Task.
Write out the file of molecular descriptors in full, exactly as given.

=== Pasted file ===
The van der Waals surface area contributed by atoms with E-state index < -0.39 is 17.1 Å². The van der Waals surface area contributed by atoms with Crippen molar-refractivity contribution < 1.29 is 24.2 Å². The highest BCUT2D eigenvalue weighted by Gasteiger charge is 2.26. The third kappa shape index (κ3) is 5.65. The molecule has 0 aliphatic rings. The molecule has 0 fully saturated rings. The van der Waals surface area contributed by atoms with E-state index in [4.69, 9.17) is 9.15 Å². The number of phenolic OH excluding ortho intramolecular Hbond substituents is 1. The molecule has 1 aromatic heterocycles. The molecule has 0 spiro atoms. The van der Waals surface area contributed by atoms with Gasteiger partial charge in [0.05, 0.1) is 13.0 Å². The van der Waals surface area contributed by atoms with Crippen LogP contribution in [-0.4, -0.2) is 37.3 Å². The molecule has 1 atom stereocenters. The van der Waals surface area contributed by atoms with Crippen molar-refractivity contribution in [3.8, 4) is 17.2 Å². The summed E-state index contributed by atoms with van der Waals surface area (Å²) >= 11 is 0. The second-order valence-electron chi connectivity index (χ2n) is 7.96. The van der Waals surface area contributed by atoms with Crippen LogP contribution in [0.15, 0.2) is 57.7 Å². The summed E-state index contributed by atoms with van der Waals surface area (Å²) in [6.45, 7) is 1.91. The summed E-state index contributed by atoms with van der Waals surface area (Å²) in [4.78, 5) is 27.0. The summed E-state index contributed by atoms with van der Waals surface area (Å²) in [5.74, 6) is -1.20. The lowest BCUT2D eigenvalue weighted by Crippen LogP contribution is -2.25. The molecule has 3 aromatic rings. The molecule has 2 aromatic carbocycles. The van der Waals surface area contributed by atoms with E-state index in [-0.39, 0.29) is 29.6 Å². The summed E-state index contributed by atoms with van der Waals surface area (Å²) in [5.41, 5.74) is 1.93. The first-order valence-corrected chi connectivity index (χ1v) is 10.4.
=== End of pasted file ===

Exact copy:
The van der Waals surface area contributed by atoms with E-state index < -0.39 is 17.1 Å². The van der Waals surface area contributed by atoms with Crippen molar-refractivity contribution < 1.29 is 24.2 Å². The highest BCUT2D eigenvalue weighted by Gasteiger charge is 2.26. The third kappa shape index (κ3) is 5.65. The molecule has 0 aliphatic rings. The molecule has 0 fully saturated rings. The van der Waals surface area contributed by atoms with E-state index in [4.69, 9.17) is 9.15 Å². The number of phenolic OH excluding ortho intramolecular Hbond substituents is 1. The molecule has 1 aromatic heterocycles. The molecule has 0 spiro atoms. The van der Waals surface area contributed by atoms with Gasteiger partial charge in [0.05, 0.1) is 13.0 Å². The van der Waals surface area contributed by atoms with Crippen LogP contribution in [-0.4, -0.2) is 37.3 Å². The molecule has 1 atom stereocenters. The van der Waals surface area contributed by atoms with Crippen molar-refractivity contribution in [3.8, 4) is 17.2 Å². The summed E-state index contributed by atoms with van der Waals surface area (Å²) >= 11 is 0. The second-order valence-electron chi connectivity index (χ2n) is 7.96. The van der Waals surface area contributed by atoms with Crippen LogP contribution in [0.15, 0.2) is 57.7 Å². The summed E-state index contributed by atoms with van der Waals surface area (Å²) in [6.45, 7) is 1.91. The summed E-state index contributed by atoms with van der Waals surface area (Å²) in [4.78, 5) is 27.0. The summed E-state index contributed by atoms with van der Waals surface area (Å²) in [5.74, 6) is -1.20. The lowest BCUT2D eigenvalue weighted by Crippen LogP contribution is -2.25. The molecule has 3 aromatic rings. The molecule has 2 aromatic carbocycles. The van der Waals surface area contributed by atoms with E-state index in [-0.39, 0.29) is 29.6 Å². The summed E-state index contributed by atoms with van der Waals surface area (Å²) in [5.41, 5.74) is 1.93. The first-order valence-corrected chi connectivity index (χ1v) is 10.4.